Category Archives: Research and the Writer
Below are the covers for my new trilogy coming out 12 April 2011, on the 150th Anniversary of the start of the Civil War. We’re looking for feedback whether they would invite readers to look into the books. I have also started a new blog for the series.
The key to this series is a simple fact I had to memorize as a plebe at West Point:
Who commanded the major battles of the Civil War? —— There were 60 important battles of the War. In 55 of them, graduates commanded on both sides; in the remaining 5, a graduate commanded one of the opposing sides.
That struck me as utterly fascinating and disturbing on a core level. After all, how did men who went to the same Academy, who swore the same oath of allegiance, end up fighting each other? So I decided to take a handful of fictional character and insert them into history, to rub elbows with those who would become great and those who would become infamous.
My handful of fictional characters are swept up by the tide of history and their factual contemporaries, and sometimes are more than swept up as they are the significant unknowns, the people who changed history but weren’t recorded by it.
This is history told both epic and personal so we can understand intellectually what happened, but more importantly feel the heart-wrenching struggle of duty, honor, country and loyalty coming into collision.
This first trilogy will be followed by more books, taking our characters through the Civil War and beyond, into the Plains Wars and further.
So? What do you think?
Write It Forward!
Over the years, as I’ve learned more about the craft of writing, I’ve revised my process for writing a book. Honestly, way back when, in days of yore, when I was living in the Orient studying martial arts and started writing my first novel because other than getting beat on 8 hours a day, I still had some time to kill, I had absolutely no clue what I was doing. I’d never taken a creative writing class, attended a workshop, a conference, read a book on writing, had a mentor. Nada.
But I had read. A LOT. I read so much growing up in the Bronx, that I had to go beyond our local library branch and find a larger one, because I’d read my way out of the local one.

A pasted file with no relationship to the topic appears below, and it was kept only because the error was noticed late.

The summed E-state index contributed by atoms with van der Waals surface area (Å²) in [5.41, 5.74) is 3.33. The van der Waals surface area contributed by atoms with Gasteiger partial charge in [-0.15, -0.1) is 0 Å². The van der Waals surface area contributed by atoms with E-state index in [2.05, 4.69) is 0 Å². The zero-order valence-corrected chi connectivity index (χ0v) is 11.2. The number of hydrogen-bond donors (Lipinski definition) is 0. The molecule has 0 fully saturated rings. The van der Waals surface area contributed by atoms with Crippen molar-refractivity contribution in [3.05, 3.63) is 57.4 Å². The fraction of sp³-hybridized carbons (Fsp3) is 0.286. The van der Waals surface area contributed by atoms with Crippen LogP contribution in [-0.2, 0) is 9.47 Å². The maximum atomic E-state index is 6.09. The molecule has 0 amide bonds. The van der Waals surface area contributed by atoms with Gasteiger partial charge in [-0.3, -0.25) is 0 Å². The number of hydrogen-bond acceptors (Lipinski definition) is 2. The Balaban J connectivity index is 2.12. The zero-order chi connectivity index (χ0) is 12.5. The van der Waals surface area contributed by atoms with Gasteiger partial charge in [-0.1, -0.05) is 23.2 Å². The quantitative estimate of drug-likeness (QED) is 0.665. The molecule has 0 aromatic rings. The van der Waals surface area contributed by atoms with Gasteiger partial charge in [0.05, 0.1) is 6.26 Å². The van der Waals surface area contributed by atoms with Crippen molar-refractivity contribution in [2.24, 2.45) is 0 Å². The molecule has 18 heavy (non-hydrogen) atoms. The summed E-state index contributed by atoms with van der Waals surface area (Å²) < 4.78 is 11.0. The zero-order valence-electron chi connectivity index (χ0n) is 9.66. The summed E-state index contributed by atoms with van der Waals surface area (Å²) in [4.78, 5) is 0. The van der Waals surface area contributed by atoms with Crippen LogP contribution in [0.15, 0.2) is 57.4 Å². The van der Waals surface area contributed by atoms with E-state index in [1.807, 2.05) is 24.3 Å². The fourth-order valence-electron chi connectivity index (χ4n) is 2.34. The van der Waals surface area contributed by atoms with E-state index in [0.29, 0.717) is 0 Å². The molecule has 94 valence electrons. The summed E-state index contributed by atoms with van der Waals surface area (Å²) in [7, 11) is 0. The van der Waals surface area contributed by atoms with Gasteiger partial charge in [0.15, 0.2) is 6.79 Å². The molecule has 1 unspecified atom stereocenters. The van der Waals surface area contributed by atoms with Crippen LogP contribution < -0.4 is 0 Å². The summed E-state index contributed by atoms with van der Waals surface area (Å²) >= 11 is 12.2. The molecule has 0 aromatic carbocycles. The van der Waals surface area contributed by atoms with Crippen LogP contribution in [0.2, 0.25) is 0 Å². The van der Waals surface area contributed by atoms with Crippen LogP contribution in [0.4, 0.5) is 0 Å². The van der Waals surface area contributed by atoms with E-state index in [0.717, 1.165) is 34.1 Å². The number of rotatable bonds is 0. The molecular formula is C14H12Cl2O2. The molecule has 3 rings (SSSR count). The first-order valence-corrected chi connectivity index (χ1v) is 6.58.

So I simply regurgitated every thriller I’d read in writing my own thriller. I didn’t even know I was doing that. My subconscious brain had the flow of a thriller and a novel imprinted on it so many times, that I was able to basically mimic all I’d read.
What I’m finding to be a very valuable practice now, is to look back at some of my old books and try to reconstruct, with my present awareness, what exactly I did in writing those books. Both good and bad. Also, both in craft and business.
The one thing I can remember about every single one of the 50 or so manuscripts I’ve written is what I call the Kernel Idea now, but used to call the Original Idea. This was the moment of conception of the book. Let me give you an example of examining process in retrospect and how it helps me now.
I was in the midst of writing my Area 51 series, which had taken off at Random House. I was doing a lot of research on mythology, ufology, legends, pretty much every far out thing I could find. And I came across a mention of Atlantis.
I’ve always been fascinated by myths and Atlantis is one of the oldest. I delved deeper and found there was only one true source mention of it: by Plato in his dialogues. Everyone else was riffing off that.
So that was the moment of conception of my Atlantis series: What if Plato was talking about a real place? And what if the force that destroyed Atlantis came back to threaten our modern world?
So that’s idea. What about story?
I was also taking a graduate course in physiological psychology. In the bicameral mind (The Origin of Consciousness in the Breakdown of the Bicameral Mind—not a beach read) the two sides of the brain mimic each. But there’s one part, on one side, that doesn’t mimic the same part on the other side—in fact, no one is quite sure what it does.
So. Now I’ve got Atlantis. The brain. And military last stands. Yes, my mind has some weird parts in it too. I’ve always been fascinated by them. But what if they could serve some higher purpose and be connected to a priestess who has a brain that’s different and that area that no one knows what it does—it does something, but only in connection with the spirits of warriors fighting in a doomed battle—do you see how a writer’s mind works? So I ended up with Custer’s Last Stand, Isandlwana, Pickett’s Charge, the 300 Spartans, a gladiator in the shadow of Mount Vesuvius in 79 AD—all eventually were woven into the main storyline. And, oh yeah, I brought Amelia Earhart back from the dead. Three times I think. Well, not back from the dead, but from parallel worlds where she was still alive.